Overall I am really pleased with how Swords & Wizardry played. The one serious combat was a snap to resolve taking about 20 minutes. With GURPS it would probably taken twice as a long.
I have to say Sleep is one useful spell.
I award XP for monster/challenges overcome and a roleplaying award. In addition I decided to allow players to spend money for training at a rate of 1d (silver penny) per 1 XP. The limiting factor is that you can only spend 1,000d per week.
The roleplaying award works by multiplying a factor time 200xp time the character level. I was going to go with 100xp but after talking I decided to boost it to 200xp. The factor is between 1 to 5 with 3 being average. I rarely award below a 3 in fact I can only think once where I had to do it and that was two decades ago. The max is 5 which is for roleplaying that will be remembered for years. 4 I award when there a great session of roleplaying.
So for last monday's game I awarded a 4 factor. Everybody did a great job roleplaying, staying in character and in-game. So that 800 xp then there was 260 xp for challenges and opponents overcome for a total award of 1,060 xp for the night. As everybody was hightailing out of Gormmah there was no chance to spend any silver on training.
As for my coinage system the basics are working out. The only trouble is making sure I charge the right amount for the D&D elements. When the characters went shopping for healing potions I had to come up with a price on the fly as I haven't gotten my magic prices settled yet. I just used the old price for GURPS Healing potion which was 30d per. Gormmah had only 16 between all the vendor so the players cleaned them out.
I just might keep it at 30d and factor everything else from that price. For example if say a Potion of Inviability was 10 times more expensive in most D&D editions I would make it 300d.
The Knight Killer Crossbow worked perfectly. A weapon used once in a combat that does a lot damage. Thanks to Dwayne's input I changed it from 2d10 to 5d4 to increase the minimum damage. It is +4 to hit due to superior accuracy and armor penetration. The downside is that it takes 6 round to reload.
When Tim nailed the Warden of the Madmen for 5 points I should have roleplayed the hit better. The guy was 5th level so 5 points was damaging taking him down from 25 hit points to 20. But I roleplayed it like it didn't even faze him. I should have come up with something to represent the guy twisted away a bit or dodging enough so it was a graze wound. On the bright side Tim caught on on fast that the guy was lot higher level.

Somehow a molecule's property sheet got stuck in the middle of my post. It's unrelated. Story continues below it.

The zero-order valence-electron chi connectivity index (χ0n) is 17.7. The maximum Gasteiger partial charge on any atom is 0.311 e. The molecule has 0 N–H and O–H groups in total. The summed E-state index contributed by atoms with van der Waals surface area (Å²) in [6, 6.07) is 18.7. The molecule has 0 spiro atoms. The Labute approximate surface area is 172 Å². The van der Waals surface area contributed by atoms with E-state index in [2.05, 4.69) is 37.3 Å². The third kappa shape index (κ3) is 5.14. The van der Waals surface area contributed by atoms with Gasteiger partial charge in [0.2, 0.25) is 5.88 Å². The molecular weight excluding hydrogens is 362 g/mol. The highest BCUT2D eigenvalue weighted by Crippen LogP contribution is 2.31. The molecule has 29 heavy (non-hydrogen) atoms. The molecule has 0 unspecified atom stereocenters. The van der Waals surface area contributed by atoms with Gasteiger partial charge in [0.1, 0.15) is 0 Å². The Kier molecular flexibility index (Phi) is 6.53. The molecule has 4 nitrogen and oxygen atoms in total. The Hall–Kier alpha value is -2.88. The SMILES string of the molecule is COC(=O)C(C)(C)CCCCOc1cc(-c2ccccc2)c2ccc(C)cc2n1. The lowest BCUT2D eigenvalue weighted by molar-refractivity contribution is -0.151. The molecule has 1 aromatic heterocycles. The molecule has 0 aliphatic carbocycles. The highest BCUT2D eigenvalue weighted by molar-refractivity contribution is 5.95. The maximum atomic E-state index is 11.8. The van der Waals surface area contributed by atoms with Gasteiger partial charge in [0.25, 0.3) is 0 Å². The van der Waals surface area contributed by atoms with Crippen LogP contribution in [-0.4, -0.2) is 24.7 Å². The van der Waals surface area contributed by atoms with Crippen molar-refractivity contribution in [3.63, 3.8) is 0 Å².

I just slipped back into what I used to do for AD&D for combat. The basic action is 1/2 move and attack. You substitute anything reasonable for either half. For example drinking a potion and attack. Drinking a potion and doing a 1/2 move. And so on. You can always take a 5 step if you don't move either 1/2 round.
One thing I really like about Swords & Wizardry it the fact it is D&D distilled. There wasn't a whole of wrinkles with the combat game like there would been with AD&D/OSRIC. I like the idea of just having the spell caster go I cast X spell and not having to worry about segments or rounds of casting for the most part.
Plus when I ran that sample combat with Dwayne and the Rusty Battle Axe going down the tomb it was easy as heck to bring up some random monster and just drop him in. I would not like a true lite game, Swords & Wizardry + Majestic Wilderlands has just the right amount crunch to make tactical combat interesting yet simple and straightforward so I keep much of the rules in my head.
One thing I didn't like was the +1 for 13 to 18. I felt that higher attribute should be rewarded but not D20's +4 at 18 or AD&D range of modifiers. I asked the question over on at the Swords & Wizardry forums nobody gone higher than a +3 for 18.
I am going to change so that 13 to 15 is +1, 16 to 18 is +2 , if you get a 19 or higher because of racial bonus you can have a +3. In addition I will try to add little benefits to make having a 18 more significant than a 16. For example the thug increased damage bonus. Or the rule we have about dying at negative constitution. Note you start at dying at -3 at first level. It lowers by -3 for each level until it reaches negative constitution where it stops.
This post was a bit of a stream of consciousness hope you get some useful rules out of it. Next week should see a workout of Chigowiz's S&W Reference Sheets and the Wilderness Encounter charts. We will see if they make it to Hwath.
Good Robot Postmortem #3: Story
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